More than half a dozen New Haven clergymen gathered in front of City Hall on Monday alleging that Yale-New Haven Hospital was intimidating workers into opposing a possible union, but the momentum soon shifted away from pro-union organizers as the Board of Aldermen weighed in on the issue.

The local religious leaders alleged that the hospital had violated the terms of an April agreement designed to ensure a clean up-or-down vote of hospital employees as to whether SEIU District 1199 can organize a workers’ union. The clergy claimed that circulation of anti-union literature and improper meetings in recent weeks has caused unrest and growing anxiety among hospital workers, some of whom are in their congregations. Yale-New Haven Hospital denied those claims, raising the possibility that the clergy outcry itself may have violated the agreement.

As a result of the protests and at the urging of Board of Aldermen president Carl Goldfield, who met with the clergy Monday morning along with Mayor John DeStefano Jr., the Board of Aldermen adopted a resolution at its regular meeting Monday night that expressed “concern” over allegations that the agreement has been violated. Goldfield said that prior to the meeting he had hoped his colleagues would condemn the hospital for its alleged violations, but evidence presented by other aldermen at the meeting changed the tone of the debate.

The Board ultimately endorsed a neutral stance on the matter, expressing its dissatisfaction with any side that violated the “letter and spirit” of the agreement, which stipulates that “any discussion of union representation [must] be factual and free from any threat, coercion or intimidation.”

“A couple of things have happened that have raised some eyebrows and concerns,” clergy spokesman Abraham Hernandez said, though he declined to offer any documented evidence. “We’re sensing that some employees are feeling intimidated and that disparaging literature and mandatory meetings are causing stress for them.”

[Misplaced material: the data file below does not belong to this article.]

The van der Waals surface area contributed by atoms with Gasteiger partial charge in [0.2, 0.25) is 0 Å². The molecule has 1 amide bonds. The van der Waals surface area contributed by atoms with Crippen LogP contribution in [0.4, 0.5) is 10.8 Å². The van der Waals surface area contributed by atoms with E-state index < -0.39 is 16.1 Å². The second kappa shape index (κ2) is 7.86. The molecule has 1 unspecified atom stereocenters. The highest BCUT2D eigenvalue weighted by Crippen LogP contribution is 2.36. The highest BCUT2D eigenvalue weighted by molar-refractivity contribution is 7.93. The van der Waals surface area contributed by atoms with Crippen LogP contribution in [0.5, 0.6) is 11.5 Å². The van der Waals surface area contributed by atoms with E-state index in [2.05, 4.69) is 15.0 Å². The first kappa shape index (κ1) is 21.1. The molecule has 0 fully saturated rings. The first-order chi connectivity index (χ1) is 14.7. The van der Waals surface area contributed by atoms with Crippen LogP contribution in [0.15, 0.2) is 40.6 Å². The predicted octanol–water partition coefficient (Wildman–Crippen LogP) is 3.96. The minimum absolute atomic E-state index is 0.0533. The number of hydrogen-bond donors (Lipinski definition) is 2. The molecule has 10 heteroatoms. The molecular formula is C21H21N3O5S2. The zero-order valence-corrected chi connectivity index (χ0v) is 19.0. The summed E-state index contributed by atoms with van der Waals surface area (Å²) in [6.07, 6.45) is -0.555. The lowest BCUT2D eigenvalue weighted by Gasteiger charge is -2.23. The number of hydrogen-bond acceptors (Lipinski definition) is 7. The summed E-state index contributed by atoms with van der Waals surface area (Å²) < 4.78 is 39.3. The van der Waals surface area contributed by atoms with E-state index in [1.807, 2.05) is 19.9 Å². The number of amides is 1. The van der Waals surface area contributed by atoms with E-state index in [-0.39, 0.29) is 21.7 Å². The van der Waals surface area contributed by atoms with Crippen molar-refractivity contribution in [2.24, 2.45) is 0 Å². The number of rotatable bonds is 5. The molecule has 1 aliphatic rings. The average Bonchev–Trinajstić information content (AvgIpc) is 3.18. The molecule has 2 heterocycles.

But hospital spokesman Vin Petrini said the administration has not once violated the agreement, and that he was disappointed by Monday’s developments.

“The hospital is dedicated to abiding by the agreement, which ensures a fair process and a right [for workers] to voice their opinions,” he said. “We’ve run a clean and truthful campaign.”

He also said that the fact that the protest was led by clergy — rather than the designated arbitrator — raises the question of whether pro-union workers violated the agreement on Monday by using the clergy as a third party to sway workers to their side. The clergy called for a day of prayer on Sunday to ensure a fair vote.

“This well may constitute a breach of the agreement itself,” Petrini said.

The workers themselves do not have a spotless record on refraining from attempting to coerce their colleagues. Legal documents indicate that last week, union organizer Dale Lucas engaged in “increasingly threatening behavior” on several occasions in an attempt to coerce a hospital employee to vote in favor of the union. Lucas was barred from the hospital premises, and an arbitrator ordered the organizers to send apology letters to potentially affected hospital workers.

Others said Monday that they have witnessed pro-union organizers take similar action, from making persistent home phone calls to wedging their feet in office doorways until a worker lets them inside. But all parties — aldermen, clergy and hospital workers — agreed that the top priority is ensuring that the vote takes place in a fair atmosphere where workers can make up their own minds.

“Up until a few days ago, it sounded like everybody was happy with the other sides’ behavior, and then in the last couple of days, this all happened,” Goldfield said.

Rather than assign blame, he said, he wants to look forward to ensure the “community doesn’t get ripped apart” in the days leading up to the Dec. 20 and 21 vote, which will poll about 1,800 workers.

Derek Slap, spokesman for DeStefano, said the mayor was concerned after sitting down with the clergy but is confident that hospital president Marna Borgstrom will meet with the religious leaders in a timely fashion.

After the Monday evening meeting, Ward 18 Alderwoman Arlene DePino said she had heard that some workers recently approached a hospital receptionist at work in an attempt to intimidate her into voting for the union while other patients were in the room.

“It’s a clear violation of the agreement,” she said.

At the press conference Monday morning, Rev. Jose Champagne said the clergy’s intention is for the election to be “transparent, just and not influenced by either the hospital or the union.”

The National Labor Relations Board will supervise the vote, and as of Monday evening, NLRB Asst. Director John Cotter said nobody had filed charges claiming that the vote should not take place due to coercion or other illegalities. He said only charges filed directly with NLRB can invalidate the election.